Imaging beneath the Taranaki fault, New Zealand ? A feasibility study for wide-angle seismic surveys
Ingo A. Pecher, Guy Maslen, Vaughan Stagpoole, Derek Woodward and Andrew R. Gorman
ASEG Extended Abstracts
2004(1) 1 - 4
The Taranaki overthrust fault at the the eastern boundary of New Zealand's most significant hydrocarbon province, the Taranaki Basin, presents a challenge to the exploration industry. Seismic imaging of potential hydrocarbon traps beneath the fault is difficult using conventional streamers with lengths of up to 6 km, mainly because the high velocities of overthrust greywacke deviate rays to large offsets. We present a modelling study of the feasibility of wide-angle experiments to undershoot the fault. We performed raytracing to predict ray coverage at horizons beneath the fault as a proxy for expected image quality. Our results suggest that by increasing the length of seismic streamers from 6 to 12 km, which is possible with modern streamers, ray coverage across potential hydrocarbon traps would increase significantly. Deeper targets, which would be of interest for studying the tectonic evolution of the Taranaki Basin and the source rock distribution, will require ``true' wide-angle experiments with ocean bottom seismometers. We also predict significant coverage with P-to-S mode-converted waves. Elastic full-wavefield modelling using a simplified velocity model suggests strong mode conversion on the greywacke/sediment interfaces.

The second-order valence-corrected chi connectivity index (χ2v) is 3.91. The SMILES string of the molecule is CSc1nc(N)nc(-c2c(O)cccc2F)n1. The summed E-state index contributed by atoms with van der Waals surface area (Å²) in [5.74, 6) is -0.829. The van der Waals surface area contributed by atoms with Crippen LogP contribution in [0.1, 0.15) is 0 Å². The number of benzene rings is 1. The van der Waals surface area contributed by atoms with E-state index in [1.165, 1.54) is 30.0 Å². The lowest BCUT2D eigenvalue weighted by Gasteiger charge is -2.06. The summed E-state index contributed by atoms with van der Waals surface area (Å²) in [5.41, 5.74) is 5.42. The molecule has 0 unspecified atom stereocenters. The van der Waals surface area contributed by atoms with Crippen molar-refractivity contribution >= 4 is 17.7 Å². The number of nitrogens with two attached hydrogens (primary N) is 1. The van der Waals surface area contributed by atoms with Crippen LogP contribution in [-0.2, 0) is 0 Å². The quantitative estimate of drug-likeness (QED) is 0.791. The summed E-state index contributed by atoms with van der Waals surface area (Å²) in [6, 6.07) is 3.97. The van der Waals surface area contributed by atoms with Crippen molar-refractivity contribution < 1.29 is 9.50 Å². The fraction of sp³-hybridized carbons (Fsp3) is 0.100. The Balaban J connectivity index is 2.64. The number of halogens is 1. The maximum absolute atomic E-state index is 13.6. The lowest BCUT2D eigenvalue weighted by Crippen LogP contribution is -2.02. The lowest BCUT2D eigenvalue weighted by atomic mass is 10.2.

Full text doi:10.1071/ASEG2004ab112
© ASEG 2004